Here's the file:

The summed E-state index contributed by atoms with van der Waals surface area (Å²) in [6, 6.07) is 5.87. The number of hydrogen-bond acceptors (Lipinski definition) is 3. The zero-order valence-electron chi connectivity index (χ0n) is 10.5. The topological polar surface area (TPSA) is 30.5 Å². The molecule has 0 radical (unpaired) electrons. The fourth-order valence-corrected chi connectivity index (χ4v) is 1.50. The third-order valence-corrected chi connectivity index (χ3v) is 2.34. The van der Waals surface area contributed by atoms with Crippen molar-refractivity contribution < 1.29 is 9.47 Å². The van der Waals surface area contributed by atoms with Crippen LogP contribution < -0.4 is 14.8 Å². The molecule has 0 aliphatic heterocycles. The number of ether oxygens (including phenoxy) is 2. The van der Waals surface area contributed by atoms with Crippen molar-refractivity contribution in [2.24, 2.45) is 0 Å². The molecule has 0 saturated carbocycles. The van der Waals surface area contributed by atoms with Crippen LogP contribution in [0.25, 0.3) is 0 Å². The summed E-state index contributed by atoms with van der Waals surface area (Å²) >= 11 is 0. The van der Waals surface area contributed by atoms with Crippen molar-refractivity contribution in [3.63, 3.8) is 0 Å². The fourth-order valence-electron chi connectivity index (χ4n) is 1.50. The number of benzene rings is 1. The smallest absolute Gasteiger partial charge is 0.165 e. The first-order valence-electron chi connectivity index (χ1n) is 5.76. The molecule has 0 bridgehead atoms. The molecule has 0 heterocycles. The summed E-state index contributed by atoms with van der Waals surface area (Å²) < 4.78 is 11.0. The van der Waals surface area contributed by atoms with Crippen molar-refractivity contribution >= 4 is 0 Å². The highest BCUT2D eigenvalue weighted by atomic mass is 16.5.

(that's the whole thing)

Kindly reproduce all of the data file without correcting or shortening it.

The summed E-state index contributed by atoms with van der Waals surface area (Å²) in [6, 6.07) is 5.87. The number of hydrogen-bond acceptors (Lipinski definition) is 3. The zero-order valence-electron chi connectivity index (χ0n) is 10.5. The topological polar surface area (TPSA) is 30.5 Å². The molecule has 0 radical (unpaired) electrons. The fourth-order valence-corrected chi connectivity index (χ4v) is 1.50. The third-order valence-corrected chi connectivity index (χ3v) is 2.34. The van der Waals surface area contributed by atoms with Crippen molar-refractivity contribution < 1.29 is 9.47 Å². The van der Waals surface area contributed by atoms with Crippen LogP contribution < -0.4 is 14.8 Å². The molecule has 0 aliphatic heterocycles. The number of ether oxygens (including phenoxy) is 2. The van der Waals surface area contributed by atoms with Crippen molar-refractivity contribution in [2.24, 2.45) is 0 Å². The molecule has 0 saturated carbocycles. The van der Waals surface area contributed by atoms with Crippen LogP contribution in [0.25, 0.3) is 0 Å². The summed E-state index contributed by atoms with van der Waals surface area (Å²) >= 11 is 0. The van der Waals surface area contributed by atoms with Crippen molar-refractivity contribution in [3.63, 3.8) is 0 Å². The fourth-order valence-electron chi connectivity index (χ4n) is 1.50. The number of benzene rings is 1. The smallest absolute Gasteiger partial charge is 0.165 e. The first-order valence-electron chi connectivity index (χ1n) is 5.76. The molecule has 0 bridgehead atoms. The molecule has 0 heterocycles. The summed E-state index contributed by atoms with van der Waals surface area (Å²) < 4.78 is 11.0. The van der Waals surface area contributed by atoms with Crippen molar-refractivity contribution >= 4 is 0 Å². The highest BCUT2D eigenvalue weighted by atomic mass is 16.5.